Homemade cannon is built to blast
WAGNER -- It was a dream come true for Ray Kostel.
He was compelled to build a cannon. And while there was no book or blueprint, Kostel says there was a divine guide.
"There was only one God who could have helped me build it," he said. "And He did."
After years of being stored away, Kostel's cannon is on the move, currently on display at the Good Samaritan Society Senior Care Center in Wagner. He has plans to show it at the Charles Mix County Courthouse in Lake Andes in the future, after it is shined and placed in a permanent case.
He built the cannon in 1963, starting when he was 28 years old. It was a slow process that took years.
He followed the pattern of an old wagon wheel the best he could, but the 12 spokes on each wheel are evenly spaced, with the brass, wood and metal neatly mixed. Sitting in his chair Thursday at the nursing home, with a cross necklace around his neck and wife Jane by his side, Kostel recalled that he prayed over the next steps to build the cannon.
"In my dream, I was led in what to do next," he said. "Each day, I would get a small piece done and then I would pray over what would be next."
A small turning lathe and parts from his father's old machinery shop helped piece the project together. The brass accents came from an old printing press that was used in Wagner, still with plenty of shine after almost 50 years. The shaft of the cannon was built from the family farm manure spreader. That's because Kostel and his brother knew that if the metal was good enough to hold manure, it would be strong enough to be his barrel.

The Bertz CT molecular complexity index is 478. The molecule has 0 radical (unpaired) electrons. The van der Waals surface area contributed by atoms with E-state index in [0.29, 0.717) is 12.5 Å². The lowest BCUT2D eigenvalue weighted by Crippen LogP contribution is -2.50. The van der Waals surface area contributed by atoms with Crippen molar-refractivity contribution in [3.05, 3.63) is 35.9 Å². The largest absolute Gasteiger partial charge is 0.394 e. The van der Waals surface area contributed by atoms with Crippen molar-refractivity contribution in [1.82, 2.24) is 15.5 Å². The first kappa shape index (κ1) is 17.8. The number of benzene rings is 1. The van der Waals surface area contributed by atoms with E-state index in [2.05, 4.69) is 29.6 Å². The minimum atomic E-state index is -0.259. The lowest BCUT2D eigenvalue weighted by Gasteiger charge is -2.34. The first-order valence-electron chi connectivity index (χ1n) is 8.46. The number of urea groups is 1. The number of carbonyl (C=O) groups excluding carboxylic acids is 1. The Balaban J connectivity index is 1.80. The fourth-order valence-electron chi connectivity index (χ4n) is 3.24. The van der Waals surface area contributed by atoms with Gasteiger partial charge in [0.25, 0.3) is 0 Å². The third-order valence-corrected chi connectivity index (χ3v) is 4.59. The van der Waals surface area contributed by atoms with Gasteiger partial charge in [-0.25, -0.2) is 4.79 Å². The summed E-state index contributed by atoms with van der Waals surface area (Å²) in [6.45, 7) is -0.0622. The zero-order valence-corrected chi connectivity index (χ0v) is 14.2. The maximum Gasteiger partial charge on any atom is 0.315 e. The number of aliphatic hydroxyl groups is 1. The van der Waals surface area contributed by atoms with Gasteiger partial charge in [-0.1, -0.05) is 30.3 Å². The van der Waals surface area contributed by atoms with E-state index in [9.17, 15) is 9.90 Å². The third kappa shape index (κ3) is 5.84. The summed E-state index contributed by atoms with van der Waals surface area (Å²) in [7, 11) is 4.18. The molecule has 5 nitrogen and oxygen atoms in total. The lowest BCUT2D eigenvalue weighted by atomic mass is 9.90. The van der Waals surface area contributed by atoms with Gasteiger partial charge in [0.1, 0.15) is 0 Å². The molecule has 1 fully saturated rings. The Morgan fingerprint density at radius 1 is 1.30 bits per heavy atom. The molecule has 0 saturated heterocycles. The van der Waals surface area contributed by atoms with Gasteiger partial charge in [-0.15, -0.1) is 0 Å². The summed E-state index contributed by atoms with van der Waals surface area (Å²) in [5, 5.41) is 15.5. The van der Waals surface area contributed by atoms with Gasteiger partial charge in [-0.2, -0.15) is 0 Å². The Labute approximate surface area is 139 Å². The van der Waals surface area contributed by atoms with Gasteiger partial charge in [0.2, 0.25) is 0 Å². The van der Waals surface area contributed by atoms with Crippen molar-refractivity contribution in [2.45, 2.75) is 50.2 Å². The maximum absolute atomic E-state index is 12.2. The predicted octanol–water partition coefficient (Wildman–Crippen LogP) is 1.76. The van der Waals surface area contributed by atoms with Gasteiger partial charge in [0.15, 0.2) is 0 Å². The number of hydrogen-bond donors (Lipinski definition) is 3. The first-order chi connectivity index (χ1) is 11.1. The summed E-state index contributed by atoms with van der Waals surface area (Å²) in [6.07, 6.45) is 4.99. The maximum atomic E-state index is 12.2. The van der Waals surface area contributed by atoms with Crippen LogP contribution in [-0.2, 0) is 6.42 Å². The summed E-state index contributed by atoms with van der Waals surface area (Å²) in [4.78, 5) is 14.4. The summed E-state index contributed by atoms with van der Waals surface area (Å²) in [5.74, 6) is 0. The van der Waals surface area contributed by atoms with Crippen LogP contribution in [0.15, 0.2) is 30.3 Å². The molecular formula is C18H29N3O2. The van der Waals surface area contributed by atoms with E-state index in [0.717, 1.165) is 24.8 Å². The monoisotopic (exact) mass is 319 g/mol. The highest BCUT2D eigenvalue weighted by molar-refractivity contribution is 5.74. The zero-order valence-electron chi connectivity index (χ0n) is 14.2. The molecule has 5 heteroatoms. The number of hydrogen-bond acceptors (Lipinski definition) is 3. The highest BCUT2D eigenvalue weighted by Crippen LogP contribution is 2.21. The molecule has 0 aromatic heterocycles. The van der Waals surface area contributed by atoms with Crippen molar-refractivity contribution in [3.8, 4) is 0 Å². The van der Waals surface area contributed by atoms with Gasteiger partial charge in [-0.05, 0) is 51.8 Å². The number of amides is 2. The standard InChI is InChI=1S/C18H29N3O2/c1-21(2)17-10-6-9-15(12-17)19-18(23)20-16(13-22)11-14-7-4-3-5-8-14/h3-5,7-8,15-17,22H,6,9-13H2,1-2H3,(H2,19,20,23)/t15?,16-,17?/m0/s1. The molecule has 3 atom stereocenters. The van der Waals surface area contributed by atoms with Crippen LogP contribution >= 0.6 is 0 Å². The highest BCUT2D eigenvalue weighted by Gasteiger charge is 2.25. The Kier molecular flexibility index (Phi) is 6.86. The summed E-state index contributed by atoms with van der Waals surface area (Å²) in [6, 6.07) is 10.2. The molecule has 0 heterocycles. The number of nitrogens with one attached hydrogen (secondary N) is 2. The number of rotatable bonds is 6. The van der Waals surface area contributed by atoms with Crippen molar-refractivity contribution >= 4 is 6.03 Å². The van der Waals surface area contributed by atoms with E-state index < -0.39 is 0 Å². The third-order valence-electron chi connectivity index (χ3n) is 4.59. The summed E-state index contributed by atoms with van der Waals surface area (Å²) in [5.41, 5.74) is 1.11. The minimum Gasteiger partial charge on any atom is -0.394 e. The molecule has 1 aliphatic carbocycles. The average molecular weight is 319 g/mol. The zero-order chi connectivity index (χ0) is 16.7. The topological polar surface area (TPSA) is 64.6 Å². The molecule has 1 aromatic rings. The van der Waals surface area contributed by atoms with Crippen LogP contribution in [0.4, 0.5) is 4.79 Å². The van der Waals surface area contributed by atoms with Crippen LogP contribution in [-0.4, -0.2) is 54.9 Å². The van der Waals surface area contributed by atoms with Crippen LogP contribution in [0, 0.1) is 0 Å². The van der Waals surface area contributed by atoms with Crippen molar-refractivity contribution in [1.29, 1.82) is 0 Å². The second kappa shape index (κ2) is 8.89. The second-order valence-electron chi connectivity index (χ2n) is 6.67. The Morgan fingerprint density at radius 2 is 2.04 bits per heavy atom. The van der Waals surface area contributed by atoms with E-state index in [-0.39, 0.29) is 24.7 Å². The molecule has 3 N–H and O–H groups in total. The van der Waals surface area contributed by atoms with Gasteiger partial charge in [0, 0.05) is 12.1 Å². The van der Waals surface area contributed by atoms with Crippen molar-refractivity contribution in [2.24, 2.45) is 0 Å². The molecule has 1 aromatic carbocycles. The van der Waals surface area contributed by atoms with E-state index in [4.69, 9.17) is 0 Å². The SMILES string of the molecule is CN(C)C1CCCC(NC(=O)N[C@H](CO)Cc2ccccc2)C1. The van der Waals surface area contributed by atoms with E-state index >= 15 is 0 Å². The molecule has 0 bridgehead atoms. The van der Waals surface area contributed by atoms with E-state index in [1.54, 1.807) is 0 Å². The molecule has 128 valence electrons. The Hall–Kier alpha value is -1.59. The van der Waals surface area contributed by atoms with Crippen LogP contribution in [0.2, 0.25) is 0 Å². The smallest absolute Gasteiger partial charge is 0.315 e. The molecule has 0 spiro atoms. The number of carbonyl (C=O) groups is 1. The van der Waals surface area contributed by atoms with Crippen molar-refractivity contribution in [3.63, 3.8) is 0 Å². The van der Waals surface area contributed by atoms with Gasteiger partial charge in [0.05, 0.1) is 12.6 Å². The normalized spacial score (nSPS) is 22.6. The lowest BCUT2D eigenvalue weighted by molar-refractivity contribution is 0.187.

"We shoveled enough of that stuff to know that the manure spreader would work fine," Kostel said. "There was a lot of grinding and polishing because we were using a lot of old stuff that my dad had on the farm."
Powder shot is the primary firing method. But the cannon has fired only one time. That was soon after it was built when Kostel was celebrating a birthday. His biggest concern while building was whether or not the hubs on his wheels would be strong enough to handle a blast. And when the cannon was finally shot, he said the cannon's wheels shot 8 or 10 inches into the air.
"It shot straight," he said. "It was quite something to see."
The cannon is a miniature compared to what was used during war; it is about 2 feet long
and 1 foot wide. And while World War II was closer to Kostel's generation, it was World War I that captured his fascination. He said the cannon was built as tribute to those who fought with similar artillery.
Kostel was always handy. He farmed and he drove bus for the school, frequently performing maintenance on the fleet. He quickly developed a knack for building trailers and log splitters, even a cab for his combine. People told him he should have some of his creations patented, but he never cared to try.
"I figured if someone could make something that was better, that's fine," he said.
Kostel, 79, and a stroke survivor, said he's always wanted to fire the cannon a few more times, but it's never quite worked out.
Now he hopes to put the 80-pound replica in a place where it would be appreciated.
"I wanted to put this in a place where it could be seen by the old timers," he said. "I think it's a great honor to the people who actually fought with something like that."